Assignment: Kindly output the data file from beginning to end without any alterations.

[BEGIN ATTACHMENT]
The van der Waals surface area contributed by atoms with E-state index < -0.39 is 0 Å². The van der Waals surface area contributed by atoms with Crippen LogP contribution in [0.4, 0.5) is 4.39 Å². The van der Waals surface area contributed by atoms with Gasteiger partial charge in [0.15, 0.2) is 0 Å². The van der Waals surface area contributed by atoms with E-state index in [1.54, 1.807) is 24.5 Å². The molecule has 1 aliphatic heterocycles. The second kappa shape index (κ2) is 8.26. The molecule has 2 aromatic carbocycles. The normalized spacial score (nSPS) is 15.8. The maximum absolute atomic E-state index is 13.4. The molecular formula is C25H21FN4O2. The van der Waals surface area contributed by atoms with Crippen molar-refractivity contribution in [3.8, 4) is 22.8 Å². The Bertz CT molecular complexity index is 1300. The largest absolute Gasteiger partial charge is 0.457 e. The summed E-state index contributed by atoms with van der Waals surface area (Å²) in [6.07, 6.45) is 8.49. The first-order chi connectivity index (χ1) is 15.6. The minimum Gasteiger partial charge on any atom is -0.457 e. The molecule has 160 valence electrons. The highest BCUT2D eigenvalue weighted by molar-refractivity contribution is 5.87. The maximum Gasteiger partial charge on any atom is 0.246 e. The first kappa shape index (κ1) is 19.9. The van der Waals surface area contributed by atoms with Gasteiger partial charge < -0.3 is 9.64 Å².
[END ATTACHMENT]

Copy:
The van der Waals surface area contributed by atoms with E-state index < -0.39 is 0 Å². The van der Waals surface area contributed by atoms with Crippen LogP contribution in [0.4, 0.5) is 4.39 Å². The van der Waals surface area contributed by atoms with Gasteiger partial charge in [0.15, 0.2) is 0 Å². The van der Waals surface area contributed by atoms with E-state index in [1.54, 1.807) is 24.5 Å². The molecule has 1 aliphatic heterocycles. The second kappa shape index (κ2) is 8.26. The molecule has 2 aromatic carbocycles. The normalized spacial score (nSPS) is 15.8. The maximum absolute atomic E-state index is 13.4. The molecular formula is C25H21FN4O2. The van der Waals surface area contributed by atoms with Crippen molar-refractivity contribution in [3.8, 4) is 22.8 Å². The Bertz CT molecular complexity index is 1300. The largest absolute Gasteiger partial charge is 0.457 e. The summed E-state index contributed by atoms with van der Waals surface area (Å²) in [6.07, 6.45) is 8.49. The first-order chi connectivity index (χ1) is 15.6. The minimum Gasteiger partial charge on any atom is -0.457 e. The molecule has 160 valence electrons. The highest BCUT2D eigenvalue weighted by molar-refractivity contribution is 5.87. The maximum Gasteiger partial charge on any atom is 0.246 e. The first kappa shape index (κ1) is 19.9. The van der Waals surface area contributed by atoms with Gasteiger partial charge < -0.3 is 9.64 Å².